CHICAGO — As part of its commitment to furthering diversity in the profession, the Young Adult Library Services Association (YALSA) chose Hoan-Vu Do as its 2010-2011 Spectrum Scholar. Do will attend the San Jose State University School of Library and Information Science.
Do was drawn to library school after becoming a regular patron in sixth grade and after his experiences working at a library during college.
“When I started, I was nervous about helping patrons find books and answering reference questions but as time progressed, I came to really enjoy working for the public library. After I finished my research assistant jobs in Vietnam and Oregon, librarianship crossed my mind,” Do said. “I love conducting research and organizing information for accessibility and working with the public. Librarianship is the answer.”
Do looks forward to specializing in teen services, after working as a youth mentor, and to experiencing the networking opportunities that the Spectrum and YALSA will provide. After hearing raves about the Spectrum program from a coworker, he decided to apply.
“As a fellow Spectrum Scholar, I now feel part of that camaraderie and can’t wait to learn from other Spectrum Scholars and YALSA,” Do said. “I hope to learn more about cross-cultural and multicultural programming with youth and how to better serve the community’s youth population. With these experiences and YALSA as my mentor, I will learn how to provide the best service to the community.”
Do is YALSA’s third sponsored Spectrum Scholar, a program funded by the Friends of YALSA. YALSA has made encouraging diversity in the profession a priority.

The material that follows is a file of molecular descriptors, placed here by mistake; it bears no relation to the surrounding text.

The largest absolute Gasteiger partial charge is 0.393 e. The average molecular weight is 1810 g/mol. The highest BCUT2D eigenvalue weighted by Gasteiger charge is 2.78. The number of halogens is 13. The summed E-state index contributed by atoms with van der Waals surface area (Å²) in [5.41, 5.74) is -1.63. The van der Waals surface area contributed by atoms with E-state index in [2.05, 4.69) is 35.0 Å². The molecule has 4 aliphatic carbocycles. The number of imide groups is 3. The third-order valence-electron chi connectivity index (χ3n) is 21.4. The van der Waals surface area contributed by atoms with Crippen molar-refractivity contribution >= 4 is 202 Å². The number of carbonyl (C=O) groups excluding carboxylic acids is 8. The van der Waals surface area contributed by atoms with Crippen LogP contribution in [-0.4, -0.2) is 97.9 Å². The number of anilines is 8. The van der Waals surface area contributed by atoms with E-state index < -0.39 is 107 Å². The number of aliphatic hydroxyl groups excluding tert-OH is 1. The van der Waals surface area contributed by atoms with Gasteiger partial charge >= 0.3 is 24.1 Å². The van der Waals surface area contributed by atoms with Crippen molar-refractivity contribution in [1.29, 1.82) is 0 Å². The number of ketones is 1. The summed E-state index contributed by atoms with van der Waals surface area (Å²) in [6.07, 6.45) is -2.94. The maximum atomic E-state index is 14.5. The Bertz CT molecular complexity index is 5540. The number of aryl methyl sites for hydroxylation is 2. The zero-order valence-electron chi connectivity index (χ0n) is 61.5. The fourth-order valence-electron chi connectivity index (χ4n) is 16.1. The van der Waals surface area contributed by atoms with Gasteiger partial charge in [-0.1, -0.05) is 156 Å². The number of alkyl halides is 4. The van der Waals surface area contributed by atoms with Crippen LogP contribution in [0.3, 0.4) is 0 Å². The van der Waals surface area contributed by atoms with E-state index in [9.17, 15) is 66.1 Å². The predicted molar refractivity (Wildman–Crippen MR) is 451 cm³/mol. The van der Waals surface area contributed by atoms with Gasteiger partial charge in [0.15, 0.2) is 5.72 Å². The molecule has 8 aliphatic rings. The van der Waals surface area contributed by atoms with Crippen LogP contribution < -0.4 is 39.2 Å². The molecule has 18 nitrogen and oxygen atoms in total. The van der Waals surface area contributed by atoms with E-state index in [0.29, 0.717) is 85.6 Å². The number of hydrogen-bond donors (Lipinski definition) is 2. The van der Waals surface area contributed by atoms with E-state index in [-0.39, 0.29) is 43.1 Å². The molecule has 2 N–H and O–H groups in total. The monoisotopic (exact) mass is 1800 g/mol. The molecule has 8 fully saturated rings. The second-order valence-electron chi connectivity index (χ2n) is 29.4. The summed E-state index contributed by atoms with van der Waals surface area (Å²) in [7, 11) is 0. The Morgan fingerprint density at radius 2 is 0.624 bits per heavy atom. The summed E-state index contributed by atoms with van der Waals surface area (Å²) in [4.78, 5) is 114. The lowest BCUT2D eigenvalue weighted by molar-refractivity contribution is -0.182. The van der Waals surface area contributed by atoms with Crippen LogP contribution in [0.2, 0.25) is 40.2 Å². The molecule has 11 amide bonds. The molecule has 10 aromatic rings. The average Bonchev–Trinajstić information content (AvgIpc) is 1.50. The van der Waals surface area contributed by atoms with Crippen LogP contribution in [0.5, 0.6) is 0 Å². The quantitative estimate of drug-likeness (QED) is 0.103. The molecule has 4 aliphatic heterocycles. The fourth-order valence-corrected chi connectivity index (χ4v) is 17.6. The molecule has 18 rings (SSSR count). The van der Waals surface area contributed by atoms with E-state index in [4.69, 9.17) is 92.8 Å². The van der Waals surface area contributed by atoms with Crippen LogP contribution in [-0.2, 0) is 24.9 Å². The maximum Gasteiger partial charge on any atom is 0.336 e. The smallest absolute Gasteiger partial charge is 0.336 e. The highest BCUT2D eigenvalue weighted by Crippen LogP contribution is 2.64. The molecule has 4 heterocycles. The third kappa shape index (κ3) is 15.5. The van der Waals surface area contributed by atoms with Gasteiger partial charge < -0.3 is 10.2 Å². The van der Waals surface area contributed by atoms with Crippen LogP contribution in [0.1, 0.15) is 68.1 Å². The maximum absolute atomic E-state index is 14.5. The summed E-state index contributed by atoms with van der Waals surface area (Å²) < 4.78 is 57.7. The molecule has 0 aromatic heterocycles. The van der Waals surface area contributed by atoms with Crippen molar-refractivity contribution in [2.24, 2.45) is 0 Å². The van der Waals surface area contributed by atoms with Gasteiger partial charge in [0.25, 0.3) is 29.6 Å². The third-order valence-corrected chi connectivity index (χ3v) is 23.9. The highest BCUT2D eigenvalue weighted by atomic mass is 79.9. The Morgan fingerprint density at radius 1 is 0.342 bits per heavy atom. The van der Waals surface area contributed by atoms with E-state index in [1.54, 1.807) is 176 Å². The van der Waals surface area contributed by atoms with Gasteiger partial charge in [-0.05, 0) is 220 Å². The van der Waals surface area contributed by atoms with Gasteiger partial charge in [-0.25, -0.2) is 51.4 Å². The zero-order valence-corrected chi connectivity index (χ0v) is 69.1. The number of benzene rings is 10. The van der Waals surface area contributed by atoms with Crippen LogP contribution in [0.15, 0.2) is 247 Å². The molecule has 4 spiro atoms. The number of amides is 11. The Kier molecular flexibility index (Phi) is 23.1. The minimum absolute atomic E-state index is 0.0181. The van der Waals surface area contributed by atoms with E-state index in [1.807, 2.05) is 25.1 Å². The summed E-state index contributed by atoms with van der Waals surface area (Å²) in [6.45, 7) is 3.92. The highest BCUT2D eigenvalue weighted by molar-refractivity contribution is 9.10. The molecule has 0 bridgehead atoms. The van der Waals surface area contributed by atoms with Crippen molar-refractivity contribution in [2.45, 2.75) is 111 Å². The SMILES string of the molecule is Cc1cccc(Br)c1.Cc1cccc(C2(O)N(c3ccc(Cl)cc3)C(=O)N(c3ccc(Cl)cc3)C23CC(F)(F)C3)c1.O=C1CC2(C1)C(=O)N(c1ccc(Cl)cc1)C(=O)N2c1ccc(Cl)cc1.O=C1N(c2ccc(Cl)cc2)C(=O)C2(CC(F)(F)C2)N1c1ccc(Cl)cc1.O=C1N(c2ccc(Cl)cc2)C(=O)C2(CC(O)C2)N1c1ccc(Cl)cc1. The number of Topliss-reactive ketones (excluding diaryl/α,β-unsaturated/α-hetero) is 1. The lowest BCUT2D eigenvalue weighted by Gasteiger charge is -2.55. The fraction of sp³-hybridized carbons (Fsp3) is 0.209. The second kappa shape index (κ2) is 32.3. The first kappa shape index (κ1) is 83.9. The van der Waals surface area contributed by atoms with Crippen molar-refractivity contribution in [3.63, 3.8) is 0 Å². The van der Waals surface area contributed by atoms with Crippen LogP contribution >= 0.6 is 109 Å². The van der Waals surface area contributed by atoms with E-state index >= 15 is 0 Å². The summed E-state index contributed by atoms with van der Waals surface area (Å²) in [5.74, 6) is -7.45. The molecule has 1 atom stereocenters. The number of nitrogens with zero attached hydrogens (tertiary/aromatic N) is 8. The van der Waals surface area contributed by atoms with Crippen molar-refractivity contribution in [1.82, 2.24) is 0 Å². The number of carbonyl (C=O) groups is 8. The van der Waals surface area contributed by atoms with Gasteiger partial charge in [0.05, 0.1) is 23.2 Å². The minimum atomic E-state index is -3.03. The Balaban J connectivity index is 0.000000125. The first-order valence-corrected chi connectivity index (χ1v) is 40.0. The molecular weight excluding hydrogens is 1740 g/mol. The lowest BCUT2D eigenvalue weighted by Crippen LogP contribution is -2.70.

“YALSA wants to make sure that those wanting to work with teens have opportunities to gain strong educational experiences. The division also recognizes the importance in encouraging diversity so teens have access to librarians that reflect their own lives and experiences,” said Linda Braun, YALSA president. “Through scholarships, grants and professional development YALSA helps to guarantee that new and studying librarians are able to keep up in the dynamic field of teen librarianship.”
The Spectrum Scholarship Program
provides scholarships to American Indian/Alaska Native, Asian, Black/African American, Hispanic/Latino and Native Hawaiian/Other Pacific Islander students pursuing graduate degrees in library and information studies. Its mission is to improve service at the local level through the development of a representative workforce that reflects the communities served by all libraries. Since 1997, the ALA
has awarded a total of 683 Spectrum Scholarships.
For more than 50 years, YALSA has been the world leader in selecting books, videos and audio books for teens. For more information about YALSA or for lists of recommended reading, viewing and listening, go to www.ala.org/yalsa/booklists, or contact the YALSA office by phone, (800) 545-2433, ext. 4390, or e-mail. email@example.com.